|Endo CEO Rajiv De Silva|
U.S. legislators are threatening to make it more difficult for American companies to take off for a new home in a tax-advantaged country. But what's in store for drugmakers who have already wrapped their own so-called tax inversion deals--and those who are planning them for the future?
As far as Endo ($ENDP) chief Rajiv De Silva is concerned, his company--which completed its tax move with a buyout of Dublin-based Paladin Labs that closed this February--doesn't have much to worry about. He's said he's confident his deal, and others like it, won't be challenged, the Irish Independent reports.
"Our belief is that ultimately the thing that would resolve this current conundrum is comprehensive U.S. tax reform," he said on a call with analysts, as quoted by the newspaper. "We continue to believe that this is a very complex matter and will likely take time to implement."
Investors, on the other hand, so far haven't seemed to share the same confidence, with American depository receipts for Dublin-based drugmaker Shire ($SHPG)--recently nabbed in an inversion by Illinois company AbbVie ($ABBV)--last week sinking 3.6% in their biggest single-day slide since last May.
Shareholders have also reacted to comments from President Barack Obama, lawmakers and the U.S. Treasury Department, all of whom have said they're working on coming up with ways to discourage the agreements. Last week, shares of potential inversion targets AstraZeneca ($AZN), Actelion ($ATLN) and Alkermes ($ALKS) all headed south.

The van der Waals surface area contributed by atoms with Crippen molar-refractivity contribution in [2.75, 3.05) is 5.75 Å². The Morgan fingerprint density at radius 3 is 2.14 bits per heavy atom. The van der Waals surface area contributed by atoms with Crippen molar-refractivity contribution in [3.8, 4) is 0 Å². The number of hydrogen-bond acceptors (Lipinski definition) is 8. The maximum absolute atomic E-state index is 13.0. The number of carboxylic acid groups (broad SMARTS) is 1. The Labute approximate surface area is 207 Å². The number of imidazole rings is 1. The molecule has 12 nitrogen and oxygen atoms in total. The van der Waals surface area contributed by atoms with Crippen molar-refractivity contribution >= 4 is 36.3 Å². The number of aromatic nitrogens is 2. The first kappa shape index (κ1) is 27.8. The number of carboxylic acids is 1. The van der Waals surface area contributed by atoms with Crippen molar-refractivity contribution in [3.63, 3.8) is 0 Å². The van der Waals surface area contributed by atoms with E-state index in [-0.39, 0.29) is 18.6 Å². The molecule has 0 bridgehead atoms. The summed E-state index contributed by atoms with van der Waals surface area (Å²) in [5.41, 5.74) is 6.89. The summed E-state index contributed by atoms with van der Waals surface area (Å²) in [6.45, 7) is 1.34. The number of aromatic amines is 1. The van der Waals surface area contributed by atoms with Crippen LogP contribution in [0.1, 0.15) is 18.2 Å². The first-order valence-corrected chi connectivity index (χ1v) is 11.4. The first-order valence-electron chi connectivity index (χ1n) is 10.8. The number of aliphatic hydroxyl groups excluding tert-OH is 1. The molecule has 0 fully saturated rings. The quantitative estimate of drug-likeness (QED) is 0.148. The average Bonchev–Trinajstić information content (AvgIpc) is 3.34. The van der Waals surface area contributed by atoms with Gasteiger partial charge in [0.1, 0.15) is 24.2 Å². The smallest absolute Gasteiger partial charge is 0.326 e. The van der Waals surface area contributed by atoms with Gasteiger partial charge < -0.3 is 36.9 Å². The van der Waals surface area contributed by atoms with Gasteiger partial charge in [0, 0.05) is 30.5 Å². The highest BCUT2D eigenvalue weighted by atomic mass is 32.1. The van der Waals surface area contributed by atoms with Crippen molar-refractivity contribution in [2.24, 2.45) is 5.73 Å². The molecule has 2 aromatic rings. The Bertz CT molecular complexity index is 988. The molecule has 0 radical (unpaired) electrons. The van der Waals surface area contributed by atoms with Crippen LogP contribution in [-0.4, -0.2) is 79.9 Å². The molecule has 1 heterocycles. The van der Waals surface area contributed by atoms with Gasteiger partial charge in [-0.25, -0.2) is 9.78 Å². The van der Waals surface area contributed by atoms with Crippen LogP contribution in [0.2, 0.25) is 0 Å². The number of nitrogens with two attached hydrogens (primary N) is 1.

But some say the difficulty of curtailing the inversion-deal wave may not stop new tax-related takeovers from happening. Billy Tauzin, a former congressman and ex-head of a pharma lobby group who now advises companies, told the Financial Times he doesn't expect drugmakers to take cues from Walgreen ($WAG), which last week opted not to switch its tax base to Switzerland or Britain as part of its £6 billion takeover of pharmacy chain Alliance Boots.
As Tauzin points out, public opposition helped convince Walgreen to abort the tax switch. And it's not quite as easy to rally that same opposition to drugmakers."I'm a cancer survivor and a company in California made the product that saved my life," he told the FT. "I don't think it would have mattered to me if I was upset with that company politically."
So while pharma companies might delay their inversion plans until after November elections, few will do away with them altogether, he predicts.
"They're all public companies and investors expect them to make economic decisions, not necessarily just politically smart decisions," said Tauzin. "They might want to time it differently, but I don't think they're going to change what is the right economic decision for their companies."
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